Emory died April 12 of a heart attack at the scene of a wreck he had come upon on South Burnt Hickory Road near his home. A memorial service is planned for Saturday from 10 a.m. to noon at Johnson Ferry Baptist Church at 955 Johnson Ferry Road near Lower Roswell Road in Marietta.
Emory, who worked for the Douglas Neighbor in the early 1980s, was better known as traffic reporter “Captain” Herb Emory who helped guide TV and radio audiences around traffic snarls during the morning and evening rush hours and special Atlanta-area events.
Although his funeral will be private, plans were being finalized for a public celebration of Emory’s life and a memorial service, with details of that service forthcoming, said funeral home officials.
According to published reports, Emory called 911 emergency operators to report the accident and rushed to the automobiles involved to render aid. Suddenly, he felt ill and was immediately taken by ambulance to WellStar Douglas Hospital where he later died.
Emory is being remembered as one whose desire and ambition was to help people in any way he could.
Douglas County Coroner Randy Daniel had been friends with Emory for 40 years.
“He died doing what his life’s work was dedicated to, helping others,” Daniel said.
He called Emory a great family man and one who loved his community and charity work, especially the Toys for Tots campaign, he said.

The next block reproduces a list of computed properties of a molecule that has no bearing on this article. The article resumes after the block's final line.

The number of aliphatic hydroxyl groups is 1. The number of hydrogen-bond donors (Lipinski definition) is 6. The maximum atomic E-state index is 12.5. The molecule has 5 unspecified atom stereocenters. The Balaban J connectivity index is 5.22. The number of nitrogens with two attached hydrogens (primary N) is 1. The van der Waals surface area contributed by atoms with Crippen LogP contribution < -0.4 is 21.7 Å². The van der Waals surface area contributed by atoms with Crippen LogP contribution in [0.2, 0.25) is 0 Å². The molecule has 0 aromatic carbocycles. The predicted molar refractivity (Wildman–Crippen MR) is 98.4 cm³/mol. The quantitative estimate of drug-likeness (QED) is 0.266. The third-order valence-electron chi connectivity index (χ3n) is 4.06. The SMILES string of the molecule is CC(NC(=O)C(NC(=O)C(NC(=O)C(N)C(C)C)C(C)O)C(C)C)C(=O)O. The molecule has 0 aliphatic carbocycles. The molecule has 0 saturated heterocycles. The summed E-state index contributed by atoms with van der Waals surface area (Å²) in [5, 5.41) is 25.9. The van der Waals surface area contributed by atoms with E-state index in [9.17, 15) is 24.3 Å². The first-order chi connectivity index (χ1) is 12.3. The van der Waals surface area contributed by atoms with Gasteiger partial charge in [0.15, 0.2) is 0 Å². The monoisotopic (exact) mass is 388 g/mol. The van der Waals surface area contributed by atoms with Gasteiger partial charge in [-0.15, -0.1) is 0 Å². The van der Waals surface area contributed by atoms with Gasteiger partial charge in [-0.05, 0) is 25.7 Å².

“Unless you had seen Herb as a speaker at our elected officials’ luncheon, you wouldn’t know that he was a great, natural standup comedian,” Daniel said.
Douglasville Mayor Harvey Persons called Emory a great and very active community person who held great admiration for public safety officials, especially first responders, and members of the military.
“I was afforded the honor of picking the grand marshal of our July 4 parade and I wanted Herb to be the grand marshal this July 4,” Persons said.
Diana Memmolo, president of the Douglas County Humane Society, said Emory was a “longtime friend” of the Douglas County Humane Society and took his position as a member of the Douglas County Animal Control Board seriously.
“He also found great joy in helping the humane society raise funds and was always willing and anxious to do [so],” she said.
Memmolo said the Douglas County Humane Society had lost a “very dear and trusted friend.”
“Herb’s infectious love for his fellow man and his deep love of all God’s animals will remain in our hearts forever,” she said.
“Keep Herb in your thoughts and prayers and always remember to have a smile on your face when you remember our sweet captain as that is how he would want it,” Memmolo said.